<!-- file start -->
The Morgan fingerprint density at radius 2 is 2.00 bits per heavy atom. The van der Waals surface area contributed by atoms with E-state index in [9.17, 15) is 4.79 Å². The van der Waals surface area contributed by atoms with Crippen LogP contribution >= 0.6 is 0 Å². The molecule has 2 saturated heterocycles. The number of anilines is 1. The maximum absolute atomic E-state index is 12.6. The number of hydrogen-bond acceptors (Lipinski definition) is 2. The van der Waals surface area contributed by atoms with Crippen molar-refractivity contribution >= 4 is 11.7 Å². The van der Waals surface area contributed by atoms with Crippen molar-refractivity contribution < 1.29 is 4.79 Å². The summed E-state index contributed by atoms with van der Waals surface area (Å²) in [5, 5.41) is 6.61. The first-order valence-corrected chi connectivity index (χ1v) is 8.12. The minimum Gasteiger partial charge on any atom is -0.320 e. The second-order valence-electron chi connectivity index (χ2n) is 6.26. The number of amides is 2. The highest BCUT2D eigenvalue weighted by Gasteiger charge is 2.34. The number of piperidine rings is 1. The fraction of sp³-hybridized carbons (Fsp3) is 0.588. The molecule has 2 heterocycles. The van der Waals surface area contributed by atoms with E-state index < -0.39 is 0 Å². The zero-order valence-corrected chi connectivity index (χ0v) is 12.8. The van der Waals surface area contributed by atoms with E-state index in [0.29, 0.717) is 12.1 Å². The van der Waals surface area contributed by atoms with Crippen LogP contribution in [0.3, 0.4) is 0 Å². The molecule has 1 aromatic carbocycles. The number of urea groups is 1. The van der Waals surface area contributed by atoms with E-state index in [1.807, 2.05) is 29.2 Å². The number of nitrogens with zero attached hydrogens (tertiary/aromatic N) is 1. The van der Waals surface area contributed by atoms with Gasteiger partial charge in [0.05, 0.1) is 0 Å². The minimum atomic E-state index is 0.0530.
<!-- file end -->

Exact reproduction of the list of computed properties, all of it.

The Morgan fingerprint density at radius 2 is 2.00 bits per heavy atom. The van der Waals surface area contributed by atoms with E-state index in [9.17, 15) is 4.79 Å². The van der Waals surface area contributed by atoms with Crippen LogP contribution >= 0.6 is 0 Å². The molecule has 2 saturated heterocycles. The number of anilines is 1. The maximum absolute atomic E-state index is 12.6. The number of hydrogen-bond acceptors (Lipinski definition) is 2. The van der Waals surface area contributed by atoms with Crippen molar-refractivity contribution >= 4 is 11.7 Å². The van der Waals surface area contributed by atoms with Crippen molar-refractivity contribution < 1.29 is 4.79 Å². The summed E-state index contributed by atoms with van der Waals surface area (Å²) in [5, 5.41) is 6.61. The first-order valence-corrected chi connectivity index (χ1v) is 8.12. The minimum Gasteiger partial charge on any atom is -0.320 e. The second-order valence-electron chi connectivity index (χ2n) is 6.26. The number of amides is 2. The highest BCUT2D eigenvalue weighted by Gasteiger charge is 2.34. The number of piperidine rings is 1. The fraction of sp³-hybridized carbons (Fsp3) is 0.588. The molecule has 2 heterocycles. The van der Waals surface area contributed by atoms with E-state index < -0.39 is 0 Å². The zero-order valence-corrected chi connectivity index (χ0v) is 12.8. The van der Waals surface area contributed by atoms with E-state index in [0.29, 0.717) is 12.1 Å². The van der Waals surface area contributed by atoms with Crippen LogP contribution in [0.3, 0.4) is 0 Å². The molecule has 1 aromatic carbocycles. The number of urea groups is 1. The van der Waals surface area contributed by atoms with E-state index in [1.807, 2.05) is 29.2 Å². The number of nitrogens with zero attached hydrogens (tertiary/aromatic N) is 1. The van der Waals surface area contributed by atoms with Gasteiger partial charge in [0.05, 0.1) is 0 Å². The minimum atomic E-state index is 0.0530.